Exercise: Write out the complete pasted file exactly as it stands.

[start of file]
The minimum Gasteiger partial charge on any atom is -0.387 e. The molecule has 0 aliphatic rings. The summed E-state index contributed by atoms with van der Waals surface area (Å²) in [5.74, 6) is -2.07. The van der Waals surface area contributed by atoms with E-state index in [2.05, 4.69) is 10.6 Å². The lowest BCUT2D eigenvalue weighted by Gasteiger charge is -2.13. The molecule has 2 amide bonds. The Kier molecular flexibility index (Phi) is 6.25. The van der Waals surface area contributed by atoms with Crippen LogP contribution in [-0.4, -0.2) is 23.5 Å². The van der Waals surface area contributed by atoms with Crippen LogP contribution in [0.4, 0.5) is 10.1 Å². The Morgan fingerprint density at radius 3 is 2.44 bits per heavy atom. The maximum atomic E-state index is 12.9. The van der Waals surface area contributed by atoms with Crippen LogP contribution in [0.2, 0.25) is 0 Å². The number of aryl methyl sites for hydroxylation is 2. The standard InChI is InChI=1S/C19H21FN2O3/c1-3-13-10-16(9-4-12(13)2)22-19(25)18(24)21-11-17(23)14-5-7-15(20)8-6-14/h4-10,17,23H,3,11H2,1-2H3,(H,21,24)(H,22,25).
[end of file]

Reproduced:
The minimum Gasteiger partial charge on any atom is -0.387 e. The molecule has 0 aliphatic rings. The summed E-state index contributed by atoms with van der Waals surface area (Å²) in [5.74, 6) is -2.07. The van der Waals surface area contributed by atoms with E-state index in [2.05, 4.69) is 10.6 Å². The lowest BCUT2D eigenvalue weighted by Gasteiger charge is -2.13. The molecule has 2 amide bonds. The Kier molecular flexibility index (Phi) is 6.25. The van der Waals surface area contributed by atoms with Crippen LogP contribution in [-0.4, -0.2) is 23.5 Å². The van der Waals surface area contributed by atoms with Crippen LogP contribution in [0.4, 0.5) is 10.1 Å². The Morgan fingerprint density at radius 3 is 2.44 bits per heavy atom. The maximum atomic E-state index is 12.9. The van der Waals surface area contributed by atoms with Crippen LogP contribution in [0.2, 0.25) is 0 Å². The number of aryl methyl sites for hydroxylation is 2. The standard InChI is InChI=1S/C19H21FN2O3/c1-3-13-10-16(9-4-12(13)2)22-19(25)18(24)21-11-17(23)14-5-7-15(20)8-6-14/h4-10,17,23H,3,11H2,1-2H3,(H,21,24)(H,22,25).